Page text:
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Mapping out the startup scene

A small team of us have been busy with the InnoViz research project. The InnoViz project tries to visualize the entrepreneurial activity and innovative synergies in the Amsterdam area and as such, Appsterdam is a great place to harvest data. We’re collecting a lot of interesting data from all the major sources (Linkedin, Meetup, Twitter) but we can always use more.

Right now we want to know more about actual digital companies in Amsterdam and how they are related to Appsterdam. That is why we are collaborating with StartupMap, a small webmap that shows where startups are located in the Netherlands.

If you are part of a startup (or even better: the founder of one!) then we encourage you to add your company to the website. Not only will it be good for your company to be listed in the research findings but it will also show how vibrant the tech community is in the Amsterdam Metropolitan area.

So go check out www.startupmap.nl and let your company be known if you haven’t already. If you are interested in knowing more or getting involved click here.

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PICNIC: making technology amplify the human voice

Dune by Daan Roosegaarde

On Monday and Tuesday of this week, CIRCA attended PICNIC, the yearly Amsterdam-based conference for creativity and innovation. As my research project involves researching the various purposes of engagement design at Flight 1337,  I was pleased to come across a couple of speakers who discussed similar topics. 

Luisa Heinrich from Fjord, in her talk I am Superman, addressed the question of how to use the increasing amount of personal data that is out there on the web, to our benefit. She used the example of a smartphone app meant to motivate people to exercise, and stated these apps are designed according to an overly simplified understanding of good and bad behaviour. ‘I don’t want a machine telling me I’ve been bad because I haven’t done my exercise. Perhaps I didn’t exercise because I have had an insanely busy week and I am hungover, and staying in bed eating ice cream is what keeps me from going mental!’ Heinrich said.

Heinrich concluded with some wise words: ‘What if we could analyse the patterns in our data in order to better our lives? Taking ownership of our data means using them to make decisions. We, as designers, should keep in mind that we are human, and that technology is used best to amplify the human voice.’

Artist Daan Roosegaarde turns physical environments into interactive interfaces.  Roosegaarde is inspired by the sharing culture of social media and the fact that our physical world is increasingly inscribed by virtual landscapes. One example of his work is Crystal, an installation of salt crystals which have LED-lights implemented and respond to human action, such as people walking on them.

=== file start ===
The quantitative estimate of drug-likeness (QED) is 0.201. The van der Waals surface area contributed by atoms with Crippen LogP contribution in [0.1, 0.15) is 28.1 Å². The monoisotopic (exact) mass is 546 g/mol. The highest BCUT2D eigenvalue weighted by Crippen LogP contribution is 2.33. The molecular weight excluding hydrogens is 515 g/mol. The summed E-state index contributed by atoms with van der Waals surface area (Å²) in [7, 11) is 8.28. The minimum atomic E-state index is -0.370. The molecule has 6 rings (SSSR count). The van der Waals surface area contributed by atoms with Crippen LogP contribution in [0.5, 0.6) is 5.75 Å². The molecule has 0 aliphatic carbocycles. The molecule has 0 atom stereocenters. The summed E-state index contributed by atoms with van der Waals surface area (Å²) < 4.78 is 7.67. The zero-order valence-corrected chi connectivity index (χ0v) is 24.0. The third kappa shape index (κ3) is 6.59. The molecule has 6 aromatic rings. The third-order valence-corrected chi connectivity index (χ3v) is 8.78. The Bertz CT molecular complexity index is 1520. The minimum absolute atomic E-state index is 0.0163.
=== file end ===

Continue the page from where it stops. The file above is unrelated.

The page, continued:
I was very interested to hear two very different types of designers discussing ways to use technology in order to influence behaviour in smart ways. This also brings up questions around the psychology of interactivity, play and engagement, such as: would we want to be manipulated if it means bettering our behaviour? How do we design our worlds so that they are best shared? And how do we translate the distinctive human aspect into computerised, interactive, systems? 

Roosegaarde also made mention of the fact that his artistic practice often happened in collaboration with major brands. ‘For me, an autonomous practice and taking ownership of your work, has to do with being self-sufficient. This can be through sponsor- and partnerships, as long as they happen on your own terms. It is really important for an artist to know how to be social, engage your fans, tell them stories,’ Roosegaarde answered to my question, after which he awarded me with a Crystal-crystal. After all, what better way to make technology engaging, then by giving it away? 

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InnoViz has started mining data.
This graph shows information about how technology makers describe themselves on their Appsterdam Meetup profile page.
Each node represents a word that is used, the lines between nodes show how often words co-occur in texts. Each node is color coded. Green stands for a platform, orange stands for a word that is linked to a business, blue indicates a term expected from a developer and red is a term from the design perspective of an app. The thickness of a line shows how often two words occur together in a profile description. 
Join us at PICNIC (17-18 September) for a text analysis and word visualization workshop at the App Ecosystem Tent.
More information will be announced soon.

InnoViz has started mining data.

This graph shows information about how technology makers describe themselves on their Appsterdam Meetup profile page.

Each node represents a word that is used, the lines between nodes show how often words co-occur in texts. Each node is color coded. Green stands for a platform, orange stands for a word that is linked to a business, blue indicates a term expected from a developer and red is a term from the design perspective of an app. The thickness of a line shows how often two words occur together in a profile description. 

Join us at PICNIC (17-18 September) for a text analysis and word visualization workshop at the App Ecosystem Tent.

More information will be announced soon.